36.condition for the emergence o f faith is the new possibility o f communal praxis represented by the koinonia 60 Koinonia.”63 Second. . . 1985). Bonhoeffer differentiates a spiritual community from all other communities. Bonhoeffer said: Self-centered love loves the other for the sake o f itself. in any way whatsoever. . is more than fellowship. It is the praxis o f the love in which Christ exceeds the brotherly and sisterly love o f this world. James Burtness observes that Life Together. This togetherness is solely based on the reality o f Christ among Christians. 1988). and an idol it worships. Shaping the Future: The Ethics o f Dietrich Bonhoeffer (Philadelphia: Fortress Press. . spiritual love loves the other for the sake o f Christ . . an ‘immediate’ relationship o f one to another. Hodgson. is christocentric. 63 LT 26. 298 Reproduced with permission of the copyright owner. “Christian community is not an ideal we have to realize. Revisioning the Church. He said.62 Bonhoeffer points out that the greatest danger to Christian community is “the danger o f confusing Christian brotherhood with some wishful idea o f religious fellowship. koinonia is a spiritual love rather than the “merely emotional” love o f a neighbor. 6 1 LT 38-41. . Further reproduction prohibited without permission. Ecclesial Freedom in the New Paradigm (Philadelphia: Fortress Press. 32. Self-centered love makes itself and ends in itself. Koinonia has several characteristics which distinguish it from a mere fellowship. . It turns itself into an achievement. Within the spiritual community there is never. but rather a reality created by God in Christ in which we may participate . which is from the Finkenwalde period. First. 60 Peter C. koinonia consists o f a togetherness o f Christ and all members o f a church community. 62 James Burtness. as the matrix in which faith occurs.”61 In this regard.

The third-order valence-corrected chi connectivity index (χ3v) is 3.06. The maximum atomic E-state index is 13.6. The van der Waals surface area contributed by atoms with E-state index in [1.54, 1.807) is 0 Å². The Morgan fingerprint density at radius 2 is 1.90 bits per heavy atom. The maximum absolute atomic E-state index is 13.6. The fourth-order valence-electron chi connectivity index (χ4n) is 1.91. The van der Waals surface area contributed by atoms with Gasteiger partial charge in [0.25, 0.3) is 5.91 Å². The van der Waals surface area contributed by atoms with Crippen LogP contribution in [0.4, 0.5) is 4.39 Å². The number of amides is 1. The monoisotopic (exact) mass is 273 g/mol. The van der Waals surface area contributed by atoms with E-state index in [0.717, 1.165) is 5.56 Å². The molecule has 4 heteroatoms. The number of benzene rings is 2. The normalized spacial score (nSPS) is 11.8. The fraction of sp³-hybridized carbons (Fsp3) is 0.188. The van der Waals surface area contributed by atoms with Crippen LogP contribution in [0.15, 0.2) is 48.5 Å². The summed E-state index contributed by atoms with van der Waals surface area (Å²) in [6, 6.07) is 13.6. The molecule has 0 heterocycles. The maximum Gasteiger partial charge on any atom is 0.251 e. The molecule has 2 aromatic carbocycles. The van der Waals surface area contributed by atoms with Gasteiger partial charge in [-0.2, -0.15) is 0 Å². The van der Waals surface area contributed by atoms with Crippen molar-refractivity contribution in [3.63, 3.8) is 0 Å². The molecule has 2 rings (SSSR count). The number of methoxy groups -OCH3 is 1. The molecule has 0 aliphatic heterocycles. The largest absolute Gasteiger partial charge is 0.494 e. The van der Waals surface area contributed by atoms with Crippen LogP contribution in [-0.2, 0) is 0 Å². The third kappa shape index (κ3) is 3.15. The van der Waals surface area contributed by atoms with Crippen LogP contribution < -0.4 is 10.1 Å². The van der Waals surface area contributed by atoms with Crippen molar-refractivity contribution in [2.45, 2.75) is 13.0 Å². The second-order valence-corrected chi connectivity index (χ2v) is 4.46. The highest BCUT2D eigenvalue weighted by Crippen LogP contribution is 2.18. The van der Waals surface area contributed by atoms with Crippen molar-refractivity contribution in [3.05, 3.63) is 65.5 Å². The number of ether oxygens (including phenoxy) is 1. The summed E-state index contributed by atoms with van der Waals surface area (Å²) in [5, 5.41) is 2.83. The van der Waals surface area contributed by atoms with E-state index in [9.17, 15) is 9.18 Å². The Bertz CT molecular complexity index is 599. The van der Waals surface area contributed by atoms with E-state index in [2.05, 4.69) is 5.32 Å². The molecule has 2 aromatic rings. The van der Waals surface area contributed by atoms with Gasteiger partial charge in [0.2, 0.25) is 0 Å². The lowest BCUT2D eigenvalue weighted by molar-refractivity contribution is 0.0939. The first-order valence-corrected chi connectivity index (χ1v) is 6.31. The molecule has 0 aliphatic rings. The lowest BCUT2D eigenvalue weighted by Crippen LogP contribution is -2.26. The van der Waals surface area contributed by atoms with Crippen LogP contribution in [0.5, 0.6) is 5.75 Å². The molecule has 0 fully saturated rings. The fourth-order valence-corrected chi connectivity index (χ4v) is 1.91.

In many cases.”65 The busyness of modem life pushes people more and more to their private comers. however. it was the spiritual love manifested through the life o f those who were filled with the Holy Spirit.”64 As a spiritual love. Today. It is something completely strange. even the Pastor’s home visitation is considered a nuisance by some Christians. and giving to anyone as he/she had need was not a mere mishap o f the first church which was caused by misconstrued eschatology. Rather. it serves him alone. 2:46. Further reproduction prohibited without permission. Self-centered. emotional love can never comprehend spiritual love. 299 Reproduced with permission of the copyright owner. Spiritual love. the Church come of age should connect the life o f individual Christians together in their homes and in their local churches through the love o f Christ and the transforming 64 LT 42-43. Third. which is filled with the Spirit. They become too weary and tired o f their life to share their life together. selling their possessions and goods. In the Church come o f age. koinonia requires self-denial and sacrifice o f its participants. The act o f having everything in common. . Each Christian home has become an island. the privatization of faith is the biggest enemy the Church has to fight. In this highly individualized world. comes from Jesus Christ. In today’s church. koinonia opens the door o f Christians to others. its members will become more generous in giving to the needy not simply because of their compassion but rather because o f their love o f Christ. and incomprehensible to all earthly love.. . . for spiritual love is from above. 65 Ac. gathering together in their homes becomes an annual “open-house” rather than a life-sharing event of “breaking the bread and eating together with glad and sincere hearts. Many individual Christians keep their life in secret and do not want to share their life problems with other fellow Christians. new.